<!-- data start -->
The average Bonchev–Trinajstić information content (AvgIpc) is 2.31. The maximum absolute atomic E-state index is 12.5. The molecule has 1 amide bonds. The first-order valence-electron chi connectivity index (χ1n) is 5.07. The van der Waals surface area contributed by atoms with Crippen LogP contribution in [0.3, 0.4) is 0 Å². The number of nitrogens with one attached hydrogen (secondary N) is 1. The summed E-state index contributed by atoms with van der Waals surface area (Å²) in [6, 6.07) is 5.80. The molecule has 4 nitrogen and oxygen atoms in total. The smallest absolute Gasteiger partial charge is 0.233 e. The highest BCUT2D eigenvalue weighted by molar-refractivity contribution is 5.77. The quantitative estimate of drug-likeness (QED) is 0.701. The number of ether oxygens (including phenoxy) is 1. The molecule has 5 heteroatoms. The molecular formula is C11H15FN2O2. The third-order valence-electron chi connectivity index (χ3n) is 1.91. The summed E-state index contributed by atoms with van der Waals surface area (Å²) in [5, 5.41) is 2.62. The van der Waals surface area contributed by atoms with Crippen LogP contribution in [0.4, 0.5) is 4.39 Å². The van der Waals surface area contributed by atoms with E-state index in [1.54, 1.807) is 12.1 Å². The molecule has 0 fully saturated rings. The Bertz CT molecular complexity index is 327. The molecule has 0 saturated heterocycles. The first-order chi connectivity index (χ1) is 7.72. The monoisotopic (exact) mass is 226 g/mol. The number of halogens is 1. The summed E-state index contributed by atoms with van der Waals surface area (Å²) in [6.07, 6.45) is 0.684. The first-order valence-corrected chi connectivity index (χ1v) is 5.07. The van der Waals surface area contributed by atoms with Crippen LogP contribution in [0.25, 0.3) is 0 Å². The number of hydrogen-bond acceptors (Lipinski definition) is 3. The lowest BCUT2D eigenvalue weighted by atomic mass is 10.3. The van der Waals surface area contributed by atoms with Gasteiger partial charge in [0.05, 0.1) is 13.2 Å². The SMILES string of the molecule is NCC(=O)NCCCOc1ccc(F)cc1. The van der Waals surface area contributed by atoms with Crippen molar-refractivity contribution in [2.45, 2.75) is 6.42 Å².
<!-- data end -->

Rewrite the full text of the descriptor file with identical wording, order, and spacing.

The average Bonchev–Trinajstić information content (AvgIpc) is 2.31. The maximum absolute atomic E-state index is 12.5. The molecule has 1 amide bonds. The first-order valence-electron chi connectivity index (χ1n) is 5.07. The van der Waals surface area contributed by atoms with Crippen LogP contribution in [0.3, 0.4) is 0 Å². The number of nitrogens with one attached hydrogen (secondary N) is 1. The summed E-state index contributed by atoms with van der Waals surface area (Å²) in [6, 6.07) is 5.80. The molecule has 4 nitrogen and oxygen atoms in total. The smallest absolute Gasteiger partial charge is 0.233 e. The highest BCUT2D eigenvalue weighted by molar-refractivity contribution is 5.77. The quantitative estimate of drug-likeness (QED) is 0.701. The number of ether oxygens (including phenoxy) is 1. The molecule has 5 heteroatoms. The molecular formula is C11H15FN2O2. The third-order valence-electron chi connectivity index (χ3n) is 1.91. The summed E-state index contributed by atoms with van der Waals surface area (Å²) in [5, 5.41) is 2.62. The van der Waals surface area contributed by atoms with Crippen LogP contribution in [0.4, 0.5) is 4.39 Å². The van der Waals surface area contributed by atoms with E-state index in [1.54, 1.807) is 12.1 Å². The molecule has 0 fully saturated rings. The Bertz CT molecular complexity index is 327. The molecule has 0 saturated heterocycles. The first-order chi connectivity index (χ1) is 7.72. The monoisotopic (exact) mass is 226 g/mol. The number of halogens is 1. The summed E-state index contributed by atoms with van der Waals surface area (Å²) in [6.07, 6.45) is 0.684. The first-order valence-corrected chi connectivity index (χ1v) is 5.07. The van der Waals surface area contributed by atoms with Crippen LogP contribution in [0.25, 0.3) is 0 Å². The number of hydrogen-bond acceptors (Lipinski definition) is 3. The lowest BCUT2D eigenvalue weighted by atomic mass is 10.3. The van der Waals surface area contributed by atoms with Gasteiger partial charge in [0.05, 0.1) is 13.2 Å². The SMILES string of the molecule is NCC(=O)NCCCOc1ccc(F)cc1. The van der Waals surface area contributed by atoms with Crippen molar-refractivity contribution in [2.45, 2.75) is 6.42 Å².